Backed by taxi fleet tycoon and art collector Robert Scull, the Green Gallery was located on 57th Street, at the center of what was then New York’s dominant gallery district. All of this makes it sound like a more professional operation than it was—Bellamy was often drunk and not particularly disciplined in courting collectors. Still, the gallery has cast a long shadow, and as early as 1972 was the subject of nostalgic praise. That year, Hofstra University in New York eulogized the Green’s five-year run with an exhibition of the work Bellamy had shown there.

Part of the newfound interest in these dealers, I suspect, has to do with the mystique that surrounds the job. “I never knew what it was to run a gallery, or how to sell the work,” Bellamy, who died in 1998, once said of his first gallery job, running the Hansa co-op in the 1950s. “My title, ‘gallery director,’ always amused me.” What, besides the obvious, does an art dealer do? How do you become one? What, at a bare minimum, do you need in order to run your business? Hickey, the critic and an art dealer himself in the late 1960s, answered the latter question with the name of his Austin gallery, cribbed from Hemingway: A Clean, Well-Lighted Place. (Visit New York’s Lower East Side today, however, and you will find that those two qualities are no longer exactly requirements.)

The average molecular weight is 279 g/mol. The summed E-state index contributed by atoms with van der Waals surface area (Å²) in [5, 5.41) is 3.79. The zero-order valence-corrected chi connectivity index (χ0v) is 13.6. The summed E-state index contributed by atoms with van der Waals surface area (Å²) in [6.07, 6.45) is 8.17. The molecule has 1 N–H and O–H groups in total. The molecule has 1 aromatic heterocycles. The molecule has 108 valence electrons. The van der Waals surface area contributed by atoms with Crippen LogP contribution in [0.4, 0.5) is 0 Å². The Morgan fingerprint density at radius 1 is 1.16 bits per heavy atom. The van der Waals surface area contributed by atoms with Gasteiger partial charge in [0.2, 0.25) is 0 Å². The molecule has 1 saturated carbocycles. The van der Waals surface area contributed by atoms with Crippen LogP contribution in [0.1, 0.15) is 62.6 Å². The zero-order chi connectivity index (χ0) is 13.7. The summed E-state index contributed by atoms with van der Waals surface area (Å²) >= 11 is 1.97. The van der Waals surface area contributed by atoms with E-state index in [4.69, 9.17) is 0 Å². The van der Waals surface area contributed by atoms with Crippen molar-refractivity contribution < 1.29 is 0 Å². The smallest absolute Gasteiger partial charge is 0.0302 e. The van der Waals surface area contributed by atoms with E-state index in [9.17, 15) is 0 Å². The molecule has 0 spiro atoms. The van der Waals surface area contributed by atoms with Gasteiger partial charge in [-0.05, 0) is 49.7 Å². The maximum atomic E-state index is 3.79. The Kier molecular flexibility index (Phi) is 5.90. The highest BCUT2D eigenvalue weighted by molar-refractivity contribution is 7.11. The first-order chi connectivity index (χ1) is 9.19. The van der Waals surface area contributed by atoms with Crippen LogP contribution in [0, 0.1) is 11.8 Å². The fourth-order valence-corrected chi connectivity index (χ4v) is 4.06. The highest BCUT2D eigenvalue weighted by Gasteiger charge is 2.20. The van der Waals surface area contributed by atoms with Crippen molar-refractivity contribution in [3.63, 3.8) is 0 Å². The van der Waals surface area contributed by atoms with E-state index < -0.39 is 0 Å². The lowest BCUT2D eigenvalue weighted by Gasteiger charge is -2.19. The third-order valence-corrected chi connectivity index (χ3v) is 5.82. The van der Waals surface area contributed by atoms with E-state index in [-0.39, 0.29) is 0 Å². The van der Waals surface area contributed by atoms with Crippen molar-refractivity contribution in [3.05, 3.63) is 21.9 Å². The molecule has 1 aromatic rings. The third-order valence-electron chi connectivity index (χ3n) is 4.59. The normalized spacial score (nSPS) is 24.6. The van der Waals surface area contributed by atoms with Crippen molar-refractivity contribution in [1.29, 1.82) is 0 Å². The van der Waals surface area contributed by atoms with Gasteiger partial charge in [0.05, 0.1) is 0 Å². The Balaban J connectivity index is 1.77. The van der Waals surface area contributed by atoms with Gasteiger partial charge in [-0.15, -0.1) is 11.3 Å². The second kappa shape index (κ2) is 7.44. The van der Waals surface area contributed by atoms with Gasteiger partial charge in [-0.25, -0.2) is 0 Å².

The roster at Virginia Dwan’s galleries in Los Angeles (open 1959–1967) and, later, New York (1965–1971), overlapped somewhat with the Green’s. They both showed Dan Flavin and Robert Morris, among others. In the National Gallery’s exhibition catalogue, curator James Meyer makes a convincing argument that the rise of airline travel played a role in internationalizing the art world and spreading ideas. The catalogue is peppered with glamorous photos of Dwan, such as one of her surrounded by Warhols, smoking languidly.

Like Bellamy, Dwan, who will turn 85 in October, was more interested in aesthetic matters than commercial ones, though unlike Bellamy she didn’t really need to bother with the bottom line, being an heir to the 3M fortune. Her wealth allowed her to fund a number of important earthworks by the likes of Michael Heizer and Robert Smithson. In the decades since her gallery closed, Dwan has been a revered, somewhat cultish figure in the art world. A few years ago, former dealer David Platzker, now a MoMA curator, organized a Dwan tribute at his gallery, Specific Object, that included the distinctive posters and cards she created to promote her exhibitions.

Platzker’s show opened the year after the most famous art dealer of the postwar era finally got his biography. Despite its sometimes lackluster prose, Annie Cohen-Solal’s Leo and His Circle: The Life of Leo Castelli is compulsively readable, telling the story of the patrician émigré from Italy whose New York gallery showed Jasper Johns, Robert Rauschenberg, Roy Lichtenstein, Andy Warhol, and other giants. One has to peer through the gauzy veil of hagiography to see that he was as much shrewd businessman as refined historian. Castelli is the model for many of today’s successful dealers: discreet in his deal-making and a careful listener, he was more interested in catering to emerging tastes than he was in shaping them. As Bellamy once put it, Castelli “had a lot of resistance to some of the better artists that he has shown. He accepted the inevitable.”